IF YOU GO

What: Reception

When: 5 to 7 p.m., March 28

Where: Feat of Clay Gallery

Cost: Free

More info: 505-334-4335

FARMINGTON — Three local artists will present an exhibit featuring a wide variety of styles and mediums — from jewelry to quilts to mixed-media projects.

Sue Johnson, Catherine Thomas-Kemp and Betty Reed will show their art at Feat of Clay Gallery starting March 28.

Johnson started showing her fiber art in the 1970s and has attended various workshops and classes to hone her skills. Her art often looks at small details within nature. Since the 1970s, she has expanded to print making, jewelry making and pottery.

Like Johnson, Thomas-Kemp and Reed both create jewelry. Johnson will not have any jewelry on display, but the other two artists will.

Courtesy of Feat of Clay Gallery "Wild Thing" by Betty Reed
Courtesy of Feat of Clay Gallery "Wild Thing" by Betty Reed

Reed started making glass beads to add as embellishments to her quilt before she became a jewelry maker.

"One thing leads to another and you know you just want to learn everything," Reed said.

From the glass beads, Reed expanded to working with fused glass and will display some of her fused glass masks during the show. She said the masks have been popular with people who stop by the gallery to see her work.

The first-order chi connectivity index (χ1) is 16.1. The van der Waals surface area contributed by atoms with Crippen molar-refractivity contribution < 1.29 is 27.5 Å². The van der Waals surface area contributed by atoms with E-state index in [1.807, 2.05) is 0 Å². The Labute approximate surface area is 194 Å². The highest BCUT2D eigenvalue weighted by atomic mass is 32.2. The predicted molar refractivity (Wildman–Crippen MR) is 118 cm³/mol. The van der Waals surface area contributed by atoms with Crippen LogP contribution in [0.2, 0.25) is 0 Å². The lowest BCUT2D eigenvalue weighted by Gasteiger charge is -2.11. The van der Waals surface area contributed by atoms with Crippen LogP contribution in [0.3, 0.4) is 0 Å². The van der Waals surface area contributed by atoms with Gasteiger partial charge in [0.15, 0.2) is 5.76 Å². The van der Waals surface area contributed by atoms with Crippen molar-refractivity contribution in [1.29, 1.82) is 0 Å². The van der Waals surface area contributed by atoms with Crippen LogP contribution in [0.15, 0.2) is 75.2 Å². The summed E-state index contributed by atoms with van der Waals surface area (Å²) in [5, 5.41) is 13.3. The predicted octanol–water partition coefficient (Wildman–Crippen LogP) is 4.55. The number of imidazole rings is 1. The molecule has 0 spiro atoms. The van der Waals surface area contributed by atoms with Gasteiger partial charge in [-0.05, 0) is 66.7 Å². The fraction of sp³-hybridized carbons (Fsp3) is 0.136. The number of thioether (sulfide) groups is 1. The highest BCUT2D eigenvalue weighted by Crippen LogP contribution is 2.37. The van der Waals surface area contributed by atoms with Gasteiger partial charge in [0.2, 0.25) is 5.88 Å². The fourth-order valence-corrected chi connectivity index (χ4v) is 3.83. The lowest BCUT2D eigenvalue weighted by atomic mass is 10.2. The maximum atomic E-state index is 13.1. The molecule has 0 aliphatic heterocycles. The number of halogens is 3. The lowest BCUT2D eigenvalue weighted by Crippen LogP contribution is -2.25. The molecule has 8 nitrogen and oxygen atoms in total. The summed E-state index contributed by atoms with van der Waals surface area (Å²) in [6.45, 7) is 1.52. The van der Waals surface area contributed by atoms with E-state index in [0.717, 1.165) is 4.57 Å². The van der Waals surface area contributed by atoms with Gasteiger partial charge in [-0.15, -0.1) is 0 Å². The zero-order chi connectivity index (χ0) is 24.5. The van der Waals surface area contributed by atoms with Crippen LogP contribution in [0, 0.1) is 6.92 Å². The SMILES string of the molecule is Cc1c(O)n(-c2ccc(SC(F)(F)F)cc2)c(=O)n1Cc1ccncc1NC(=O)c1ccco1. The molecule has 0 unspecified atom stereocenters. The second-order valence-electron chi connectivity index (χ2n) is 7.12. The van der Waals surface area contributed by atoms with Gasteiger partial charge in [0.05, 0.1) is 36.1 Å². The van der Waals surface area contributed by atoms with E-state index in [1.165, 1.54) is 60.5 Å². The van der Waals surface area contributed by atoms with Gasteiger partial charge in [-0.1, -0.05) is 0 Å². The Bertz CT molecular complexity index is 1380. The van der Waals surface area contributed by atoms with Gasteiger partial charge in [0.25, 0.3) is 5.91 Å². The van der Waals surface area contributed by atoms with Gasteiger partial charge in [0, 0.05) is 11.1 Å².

While Thomas-Kemp creates jewelry as well, she said her's is different from the glass jewelry Reed creates.

"My jewelry is very modernistic, industrial looking," she said.

Thomas-Kemp includes a lot of found objects in the jewelry, such as stones.

"I use anything from iron to stainless steel — kind of anything I can get my hands on," she said.

Because she wanted more color in her art, Thomas-Kemp has recently started using enamel paint. She said the biggest challenge she faces during the enameling process is creating the right color mix.

"Enamel in the jars are not the same color as when they're fired," she explained.

Jewelry is part of life for Thomas-Kemp, who still has some of the $1 rings she bought at a grocery store as a child.

She describes her jewelry creation as a need rather than just a hobby.

When she passes her jewelry making bench, she gets an urge to create.

"Nine times out of 10, I circle back, sit down and start making something," she said.

Hannah Grover covers news, arts and religion for The Daily Times. She can be reached at 505-564-4652 and hgrover@daily-times.com. Follow her @hmgrover on Twitter.